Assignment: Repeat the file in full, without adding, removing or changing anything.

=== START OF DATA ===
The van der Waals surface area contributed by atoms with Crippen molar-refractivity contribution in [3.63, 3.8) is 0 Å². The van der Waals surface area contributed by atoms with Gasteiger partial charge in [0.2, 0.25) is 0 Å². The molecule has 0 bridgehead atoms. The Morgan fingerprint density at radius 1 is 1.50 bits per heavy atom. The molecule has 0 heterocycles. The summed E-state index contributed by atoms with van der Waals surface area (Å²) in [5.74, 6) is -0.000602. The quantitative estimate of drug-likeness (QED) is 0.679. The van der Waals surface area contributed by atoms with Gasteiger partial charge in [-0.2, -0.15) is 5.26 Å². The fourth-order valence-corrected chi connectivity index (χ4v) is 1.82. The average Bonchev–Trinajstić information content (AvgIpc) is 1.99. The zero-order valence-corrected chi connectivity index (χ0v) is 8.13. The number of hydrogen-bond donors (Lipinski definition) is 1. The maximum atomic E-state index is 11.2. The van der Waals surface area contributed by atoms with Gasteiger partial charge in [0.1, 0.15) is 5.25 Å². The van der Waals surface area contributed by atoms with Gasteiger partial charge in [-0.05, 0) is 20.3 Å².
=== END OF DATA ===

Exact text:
The van der Waals surface area contributed by atoms with Crippen molar-refractivity contribution in [3.63, 3.8) is 0 Å². The van der Waals surface area contributed by atoms with Gasteiger partial charge in [0.2, 0.25) is 0 Å². The molecule has 0 bridgehead atoms. The Morgan fingerprint density at radius 1 is 1.50 bits per heavy atom. The molecule has 0 heterocycles. The summed E-state index contributed by atoms with van der Waals surface area (Å²) in [5.74, 6) is -0.000602. The quantitative estimate of drug-likeness (QED) is 0.679. The van der Waals surface area contributed by atoms with Gasteiger partial charge in [-0.2, -0.15) is 5.26 Å². The fourth-order valence-corrected chi connectivity index (χ4v) is 1.82. The average Bonchev–Trinajstić information content (AvgIpc) is 1.99. The zero-order valence-corrected chi connectivity index (χ0v) is 8.13. The number of hydrogen-bond donors (Lipinski definition) is 1. The maximum atomic E-state index is 11.2. The van der Waals surface area contributed by atoms with Gasteiger partial charge in [0.1, 0.15) is 5.25 Å². The van der Waals surface area contributed by atoms with Gasteiger partial charge in [-0.05, 0) is 20.3 Å².